Exhibition | 2000 Years of Organ Building and Playing

Posted in exhibitions by Editor on July 18, 2019

Press release (via Art Daily) for the exhibition now on view at MK&G:

Manufacturing Sound: 2000 Years of Organ Building and Organ Playing
Manufaktur des Klangs: 2000 Jahre Orgelbau und Orgelspiel
Museum für Kunst und Gewerbe, Hamburg, 5 July — 3 November 2019

Johannes Rusch (1728‒1791) / Hermann Seyffarth (1846–1933), Positive Organ, 1777 / 1898 (Musikinstrumentenmuseum der Universität Leipzig; photo by Christina Körte).

With over 300 organs, Hamburg is home to a unique and widely varied organ landscape. In addition to those in the city’s churches, there are numerous other instruments located in schools, in the Elbphilharmonie, in the studio of the NDR public broadcasting station, in the State Opera House, at the University, and even in the prisons. To mark the 300th anniversary of the death of Arp Schnitger (1648–1719), one of the world’s most famous organ builders, the city of Hamburg has declared 2019 the Year of the Organ, with the motto ‘Hamburg Pulls Out All the Stops’. Concerts and events through-out the city, along with a major exhibition at the Museum für Kunst und Gewerbe Hamburg, are arousing public curiosity about this impressive instrument and its history. The exhibition Manufacturing Sound: 2000 Years of Organ Building and Organ Playing invites visitors to learn more about the design, construction, and technical finesse of the marvellous invention that is the organ. The show is centred around organ construction and organ music, which UNESCO added to its List of the Intangible Cultural Heritage of Humanity in 2017. Over 30 exhibits, including 14 historic instruments and reconstructions, allow visitors to immerse themselves interactively into the cosmos of the organ. How does an organ actually work? Where does the ‘organ wind’ come from? What are stops? What do the different organ pipes sound like? The exhibition answers these and many other questions by means of models, interactive displays, media presentations, and films that make the mysterious technology of the instrument visible. Using a model constructed especially for the exhibition, guests can try out the interplay of bellows, windchest, and pipes and produce sounds for themselves. An organ simulator allows them to operate organ keys and pedals and experiment with ‘registration’ techniques. Using photographs of spectacular organ constructions as inspiration, visitors can even design their own unique organs with the help of virtual reality glasses.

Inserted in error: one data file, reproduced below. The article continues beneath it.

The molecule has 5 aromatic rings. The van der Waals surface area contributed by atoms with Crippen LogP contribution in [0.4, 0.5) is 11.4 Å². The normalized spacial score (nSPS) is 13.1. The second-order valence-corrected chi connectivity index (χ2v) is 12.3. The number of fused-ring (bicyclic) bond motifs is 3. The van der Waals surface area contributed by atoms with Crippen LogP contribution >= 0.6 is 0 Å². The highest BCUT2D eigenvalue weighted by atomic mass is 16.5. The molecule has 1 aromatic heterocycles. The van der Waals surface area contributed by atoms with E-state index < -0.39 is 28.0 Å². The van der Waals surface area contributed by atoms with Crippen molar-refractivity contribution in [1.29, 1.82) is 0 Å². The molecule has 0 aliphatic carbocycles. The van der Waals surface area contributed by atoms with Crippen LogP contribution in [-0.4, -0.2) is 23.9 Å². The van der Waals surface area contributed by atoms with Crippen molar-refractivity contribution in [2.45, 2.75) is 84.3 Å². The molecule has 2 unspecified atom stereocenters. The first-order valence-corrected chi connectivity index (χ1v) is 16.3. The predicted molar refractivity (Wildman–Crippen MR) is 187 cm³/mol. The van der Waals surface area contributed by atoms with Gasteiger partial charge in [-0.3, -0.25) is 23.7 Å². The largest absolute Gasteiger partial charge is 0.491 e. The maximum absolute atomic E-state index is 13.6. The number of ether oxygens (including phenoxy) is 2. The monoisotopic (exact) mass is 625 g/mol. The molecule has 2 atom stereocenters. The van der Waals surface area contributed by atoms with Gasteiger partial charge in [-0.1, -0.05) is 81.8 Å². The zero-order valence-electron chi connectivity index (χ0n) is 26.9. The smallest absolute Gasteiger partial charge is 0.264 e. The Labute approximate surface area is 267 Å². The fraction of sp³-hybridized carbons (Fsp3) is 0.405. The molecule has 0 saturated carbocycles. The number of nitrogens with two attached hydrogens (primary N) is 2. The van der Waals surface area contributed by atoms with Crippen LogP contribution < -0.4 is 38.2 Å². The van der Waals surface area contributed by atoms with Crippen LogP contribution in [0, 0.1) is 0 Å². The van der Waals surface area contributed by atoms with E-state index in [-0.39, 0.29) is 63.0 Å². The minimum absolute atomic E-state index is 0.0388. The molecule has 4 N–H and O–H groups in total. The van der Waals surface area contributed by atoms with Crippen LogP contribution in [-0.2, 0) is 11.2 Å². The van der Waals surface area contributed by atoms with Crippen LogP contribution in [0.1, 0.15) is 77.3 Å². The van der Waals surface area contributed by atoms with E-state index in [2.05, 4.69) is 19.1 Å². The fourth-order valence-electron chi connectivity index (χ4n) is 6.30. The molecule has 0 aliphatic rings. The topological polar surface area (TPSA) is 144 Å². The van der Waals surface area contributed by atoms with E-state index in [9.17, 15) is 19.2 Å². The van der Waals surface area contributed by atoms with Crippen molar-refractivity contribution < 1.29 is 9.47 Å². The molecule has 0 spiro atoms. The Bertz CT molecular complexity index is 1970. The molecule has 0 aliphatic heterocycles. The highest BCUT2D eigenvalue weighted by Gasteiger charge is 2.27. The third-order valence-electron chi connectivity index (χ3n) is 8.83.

Gladiator Battles and Court Ceremonies

Over 2000 years ago, the Greek mathematician Ctesibius invented a vertically adjustable mirror for his father’s barber shop in ancient Alexandria. Its technical highlight was a pressure pump. This stroke of genius was the precursor to the construction of an instrument called the organon hydraulikon, which was capable of producing sounds. As part of the exhibition, a reconstruction of an ancient water organ (hydraulis) from the third century demonstrates how this hydraulic pump system worked. At a height of up to 2 metres, the organs of this period were comparatively small and transportable. Historical sources and archaeological findings from antiquity attest to the instrument’s great popularity. Whereas in ancient Greece, this often took the form of musical organ-playing competitions, in ancient Rome, the organ more often served as musical accompaniment to sports events—such as the famous gladiator fights—and was heard in the villas of wealthy Romans at social receptions and banquets. After the fall of the Roman Empire in the fifth century, knowledge of organ construction was preserved in the Byzantine Empire. There, instruments such as the double organ—a replica of which can be seen in the exhibition—accompanied public events such as horse races and was played at court ceremonies.